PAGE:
In the second week, the dose of phenelzine can be increased to 45 mg daily. At this stage a greater increase to 60 mg may produce a quicker response, but is also associated with more adverse effects. Accordingly, if feasible, it is better to find out whether an individual patient will respond to lower doses (about 45 mg) before increments are made (up to 90 mg daily). If the patient does not respond to 45 mg, the dose can be increased by 15 mg weekly if side-effects permit.
The response to MAOIs can often be sudden; over the course of a day or two the patient suddenly feels better. If there are signs of overactivity or excessive buoyancy in mood, the dose can be reduced and the patient monitored for signs of developing hypomania. Side-effects that are likely to be particularly troublesome are insomnia and postural hypotension. Insomnia is best managed by lowering the dose of MAOI, if feasible. Otherwise, the addition of a benzodiazepine or trazodone (50–150 mg at night) can be helpful, although the latter drug can sometimes increase problems of dizziness and postural hypotension.
Postural hypotension can be a disabling problem with MAOIs. Again, dose reduction is worth considering. Various measures have been suggested—for example, the use of support stockings, an increase in salt intake, or even the use of a mineralocorticoid. Of course, the latter two measures have their own adverse effects.
Withdrawal from MAOIs
Patients who respond to MAOIs have often suffered from disabling depression for many months or even years. For such patients the usual practice is to continue therapy for at least 6 months to a year. With MAOIs, it is wise to lower the dose if the patient can tolerate the reduction without relapsing. Sudden cessation of MAOIs can lead to anxiety and dysphoria. Even gradual withdrawal can be associated with increasing anxiety and depression.
Clinical experience indicates that it is more difficult to stop MAOI than tricyclic antidepressant treatment. An explanation for this difference may be that MAOIs may produce a more severe discontinuation syndrome than other antidepressants; another possible explanation is that MAOIs are given to patients with chronic disabling disorders who frequently relapse. It is emphasized that, because of the time taken to synthesize new MAO, 2 weeks should elapse between the cessation of irreversible MAOI treatment and the easing of dietary and drug restrictions.
In their freedom from tyramine reactions and their quick offset of activity, reversible type A MAOIs, such as moclobemide, have clear advantages over conventional MAOIs. As with all newer antidepressants, however, the therapeutic efficacy of moclobemide, particularly in more severely depressed patients, is not as well established. Also, it is not clear that moclobemide is effective for patients with the various forms of atypical depression and drug-resistant depression for which conventional MAOIs can be useful (Anderson et al., 2008). A case series suggested that moclobemide may have a place in the treatment of patients with resistant depression when used in combination with other agents such as lithium and tricyclic antidepressants (Kennedy and Paykel, 2004).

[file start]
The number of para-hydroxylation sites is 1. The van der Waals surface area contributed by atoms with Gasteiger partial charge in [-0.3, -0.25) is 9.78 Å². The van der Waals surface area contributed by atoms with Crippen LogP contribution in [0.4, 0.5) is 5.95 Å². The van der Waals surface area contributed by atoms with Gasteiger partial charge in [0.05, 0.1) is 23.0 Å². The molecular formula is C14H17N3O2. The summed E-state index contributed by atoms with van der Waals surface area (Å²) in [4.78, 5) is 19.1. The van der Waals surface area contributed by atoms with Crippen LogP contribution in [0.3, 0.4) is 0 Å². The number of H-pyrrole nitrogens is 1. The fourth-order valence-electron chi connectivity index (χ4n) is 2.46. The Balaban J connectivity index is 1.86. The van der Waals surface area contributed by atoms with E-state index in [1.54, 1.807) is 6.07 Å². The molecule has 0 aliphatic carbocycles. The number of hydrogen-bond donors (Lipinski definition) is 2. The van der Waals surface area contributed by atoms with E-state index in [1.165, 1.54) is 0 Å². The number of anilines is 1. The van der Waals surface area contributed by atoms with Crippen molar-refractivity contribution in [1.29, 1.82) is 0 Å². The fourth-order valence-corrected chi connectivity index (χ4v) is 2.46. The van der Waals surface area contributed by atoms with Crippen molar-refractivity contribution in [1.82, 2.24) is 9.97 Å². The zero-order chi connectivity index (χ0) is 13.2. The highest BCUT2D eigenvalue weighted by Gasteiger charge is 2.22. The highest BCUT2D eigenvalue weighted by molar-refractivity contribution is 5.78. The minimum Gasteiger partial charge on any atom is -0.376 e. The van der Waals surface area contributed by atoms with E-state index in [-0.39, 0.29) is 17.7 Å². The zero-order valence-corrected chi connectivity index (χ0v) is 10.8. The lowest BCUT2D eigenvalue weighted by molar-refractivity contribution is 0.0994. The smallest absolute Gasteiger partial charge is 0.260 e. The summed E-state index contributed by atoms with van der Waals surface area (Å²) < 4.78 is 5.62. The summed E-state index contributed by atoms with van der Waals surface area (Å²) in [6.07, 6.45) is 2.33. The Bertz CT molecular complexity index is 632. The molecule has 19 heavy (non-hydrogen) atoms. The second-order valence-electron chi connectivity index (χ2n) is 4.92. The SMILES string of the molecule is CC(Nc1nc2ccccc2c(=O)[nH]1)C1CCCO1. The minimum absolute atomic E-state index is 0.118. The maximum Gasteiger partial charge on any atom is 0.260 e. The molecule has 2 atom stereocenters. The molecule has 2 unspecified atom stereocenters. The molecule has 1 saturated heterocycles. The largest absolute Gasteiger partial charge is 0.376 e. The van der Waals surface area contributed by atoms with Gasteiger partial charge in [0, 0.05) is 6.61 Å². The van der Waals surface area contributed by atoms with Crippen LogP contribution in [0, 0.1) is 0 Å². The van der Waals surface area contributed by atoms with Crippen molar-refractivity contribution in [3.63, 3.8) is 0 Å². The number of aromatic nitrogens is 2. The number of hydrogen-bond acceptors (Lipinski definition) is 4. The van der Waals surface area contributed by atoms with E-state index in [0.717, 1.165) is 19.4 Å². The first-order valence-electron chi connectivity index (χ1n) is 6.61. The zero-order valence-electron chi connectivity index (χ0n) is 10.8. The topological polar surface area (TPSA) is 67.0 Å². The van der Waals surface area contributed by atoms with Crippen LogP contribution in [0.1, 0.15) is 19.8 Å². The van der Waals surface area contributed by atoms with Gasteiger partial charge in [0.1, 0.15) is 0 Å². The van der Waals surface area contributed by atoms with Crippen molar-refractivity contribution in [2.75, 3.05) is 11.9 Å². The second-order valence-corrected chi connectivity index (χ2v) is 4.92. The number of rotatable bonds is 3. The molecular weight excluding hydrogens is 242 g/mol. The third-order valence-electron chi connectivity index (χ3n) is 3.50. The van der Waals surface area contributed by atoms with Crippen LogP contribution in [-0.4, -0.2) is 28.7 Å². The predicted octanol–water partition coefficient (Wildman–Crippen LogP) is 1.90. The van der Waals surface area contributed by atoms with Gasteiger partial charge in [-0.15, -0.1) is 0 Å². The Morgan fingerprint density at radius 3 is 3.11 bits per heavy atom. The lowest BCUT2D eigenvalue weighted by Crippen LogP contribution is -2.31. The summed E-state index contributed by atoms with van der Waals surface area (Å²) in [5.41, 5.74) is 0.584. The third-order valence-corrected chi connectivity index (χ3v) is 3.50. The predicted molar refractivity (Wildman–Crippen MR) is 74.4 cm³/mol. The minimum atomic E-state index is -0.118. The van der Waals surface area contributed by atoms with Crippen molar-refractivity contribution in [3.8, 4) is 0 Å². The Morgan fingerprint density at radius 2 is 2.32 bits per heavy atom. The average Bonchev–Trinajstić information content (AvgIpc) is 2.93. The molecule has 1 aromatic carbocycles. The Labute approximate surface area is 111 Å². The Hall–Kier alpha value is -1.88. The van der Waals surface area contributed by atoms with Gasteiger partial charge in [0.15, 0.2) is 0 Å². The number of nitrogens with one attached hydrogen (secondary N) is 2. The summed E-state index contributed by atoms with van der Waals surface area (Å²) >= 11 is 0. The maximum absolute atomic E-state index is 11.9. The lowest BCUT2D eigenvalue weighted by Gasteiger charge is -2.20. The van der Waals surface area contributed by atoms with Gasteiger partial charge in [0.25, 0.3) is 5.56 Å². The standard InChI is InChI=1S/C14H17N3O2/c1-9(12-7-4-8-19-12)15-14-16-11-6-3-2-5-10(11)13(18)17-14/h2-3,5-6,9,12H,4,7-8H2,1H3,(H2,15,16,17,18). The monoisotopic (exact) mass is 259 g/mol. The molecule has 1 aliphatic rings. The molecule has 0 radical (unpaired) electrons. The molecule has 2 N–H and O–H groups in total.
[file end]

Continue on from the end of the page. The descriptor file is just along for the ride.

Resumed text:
The starting dose of moclobemide is 150–300 mg daily, which can be increased to 600 mg over a number of weeks. Treatment-resistant patients may require higher doses, but above levels of 900 mg daily it is prudent to institute the usual MAOI dietary restrictions. Moclobemide is better tolerated than tricyclic antidepressants or irreversible MAOIs, but side-effects such as nausea and insomnia occur in about 20–30% of patients.
Drug interactions of moclobemide
Moclobemide should not be combined with SSRIs, venlafaxine, or clomipramine because a serotonin syndrome may result. Caution is needed with sumatriptan. Like the irreversible MAOIs, moclobemide may react adversely with opiates. Similarly, moclobemide may potentiate the pressor effects of sympathomimetic amines; therefore combined use should be avoided. Moclobemide should not be combined with L-dopa because of the risk of hypertensive crisis. Cimetidine delays the metabolism of moclobemide.
Other antidepressant drugs
Other antidepressant drugs are available for use in the UK and other countries. Their mechanism of action is such that they cannot easily be grouped with tricyclic antidepressants, SSRIs, or MAOIs. These drugs also have differing adverse-event profiles. Therefore they are discussed individually below.
Agomelatine is a recently licensed antidepressant which is a melatonin-receptor agonist and a somewhat weaker antagonist at 5-HT2C receptors. The mechanism of anti-depressant action of agomelatine is not established, but could be mediated through a melatonin-like action on circadian rhythms. It is also possible that 5-HT2C-receptor blockade might lead to increased dopamine release in the prefrontal cortex (Stahl, 2007).
Pharmacokinetics. Agomelatine is rapidly absorbed, reaching maximum levels within 1–2 hours of ingestion. However, it has a high first-pass metabolism, with a bio-availability of only 5–10%. It has a short half-life of about 2 hours and no metabolites likely to contribute to its therapeutic action.
Efficacy. Controlled trials in moderately depressed out-patients have shown that agomelatine is superior to placebo and appears comparable in efficacy to venlafaxine and paroxetine, although the doses of the latter agents were relatively modest (Dolder et al., 2008). Continuation of agomelatine treatment in responders for 6 months was associated with less relapse than a switch to placebo. In clinical trials, agomelatine was dosed once daily at 9.00 pm, which is sufficiently in advance of the endogenous night-time melatonin peak to produce effects on circa-dian rhythm. Therefore it seems sensible when prescribing agomelatine to use the same treatment schedule.